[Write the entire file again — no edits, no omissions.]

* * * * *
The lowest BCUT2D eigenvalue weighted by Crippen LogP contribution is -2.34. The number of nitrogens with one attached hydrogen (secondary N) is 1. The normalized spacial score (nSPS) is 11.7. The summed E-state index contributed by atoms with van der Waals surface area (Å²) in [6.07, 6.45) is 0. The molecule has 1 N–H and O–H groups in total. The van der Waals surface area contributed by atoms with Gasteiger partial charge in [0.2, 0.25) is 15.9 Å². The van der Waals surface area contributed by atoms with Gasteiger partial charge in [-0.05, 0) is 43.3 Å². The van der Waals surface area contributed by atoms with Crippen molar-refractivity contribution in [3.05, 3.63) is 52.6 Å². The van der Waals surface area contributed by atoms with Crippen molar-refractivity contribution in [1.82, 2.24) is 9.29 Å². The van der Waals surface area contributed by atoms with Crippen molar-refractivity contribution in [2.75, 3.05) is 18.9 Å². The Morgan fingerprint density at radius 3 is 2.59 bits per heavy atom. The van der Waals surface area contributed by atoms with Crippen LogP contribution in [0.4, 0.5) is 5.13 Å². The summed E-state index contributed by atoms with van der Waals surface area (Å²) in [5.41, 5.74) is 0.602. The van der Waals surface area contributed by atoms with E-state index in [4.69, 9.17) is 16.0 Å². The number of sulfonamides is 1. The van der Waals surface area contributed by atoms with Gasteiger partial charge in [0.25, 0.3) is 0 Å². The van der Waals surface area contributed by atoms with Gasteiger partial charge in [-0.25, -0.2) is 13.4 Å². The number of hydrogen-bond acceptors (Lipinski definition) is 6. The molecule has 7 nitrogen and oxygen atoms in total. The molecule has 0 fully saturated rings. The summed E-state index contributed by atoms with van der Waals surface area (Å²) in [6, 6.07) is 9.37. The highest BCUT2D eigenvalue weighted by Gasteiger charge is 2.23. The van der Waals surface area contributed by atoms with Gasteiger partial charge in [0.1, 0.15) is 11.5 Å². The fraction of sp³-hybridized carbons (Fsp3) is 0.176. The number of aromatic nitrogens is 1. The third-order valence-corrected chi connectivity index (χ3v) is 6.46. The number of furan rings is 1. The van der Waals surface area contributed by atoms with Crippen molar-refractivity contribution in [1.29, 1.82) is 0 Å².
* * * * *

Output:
The lowest BCUT2D eigenvalue weighted by Crippen LogP contribution is -2.34. The number of nitrogens with one attached hydrogen (secondary N) is 1. The normalized spacial score (nSPS) is 11.7. The summed E-state index contributed by atoms with van der Waals surface area (Å²) in [6.07, 6.45) is 0. The molecule has 1 N–H and O–H groups in total. The van der Waals surface area contributed by atoms with Gasteiger partial charge in [0.2, 0.25) is 15.9 Å². The van der Waals surface area contributed by atoms with Gasteiger partial charge in [-0.05, 0) is 43.3 Å². The van der Waals surface area contributed by atoms with Crippen molar-refractivity contribution in [3.05, 3.63) is 52.6 Å². The van der Waals surface area contributed by atoms with Crippen molar-refractivity contribution in [1.82, 2.24) is 9.29 Å². The van der Waals surface area contributed by atoms with Crippen molar-refractivity contribution in [2.75, 3.05) is 18.9 Å². The Morgan fingerprint density at radius 3 is 2.59 bits per heavy atom. The van der Waals surface area contributed by atoms with Crippen LogP contribution in [0.4, 0.5) is 5.13 Å². The summed E-state index contributed by atoms with van der Waals surface area (Å²) in [5.41, 5.74) is 0.602. The van der Waals surface area contributed by atoms with E-state index in [4.69, 9.17) is 16.0 Å². The number of sulfonamides is 1. The van der Waals surface area contributed by atoms with Gasteiger partial charge in [0.25, 0.3) is 0 Å². The van der Waals surface area contributed by atoms with Gasteiger partial charge in [-0.25, -0.2) is 13.4 Å². The number of hydrogen-bond acceptors (Lipinski definition) is 6. The molecule has 7 nitrogen and oxygen atoms in total. The molecule has 0 fully saturated rings. The summed E-state index contributed by atoms with van der Waals surface area (Å²) in [6, 6.07) is 9.37. The highest BCUT2D eigenvalue weighted by Gasteiger charge is 2.23. The van der Waals surface area contributed by atoms with Gasteiger partial charge in [0.1, 0.15) is 11.5 Å². The fraction of sp³-hybridized carbons (Fsp3) is 0.176. The number of aromatic nitrogens is 1. The third-order valence-corrected chi connectivity index (χ3v) is 6.46. The number of furan rings is 1. The van der Waals surface area contributed by atoms with Crippen molar-refractivity contribution in [1.29, 1.82) is 0 Å².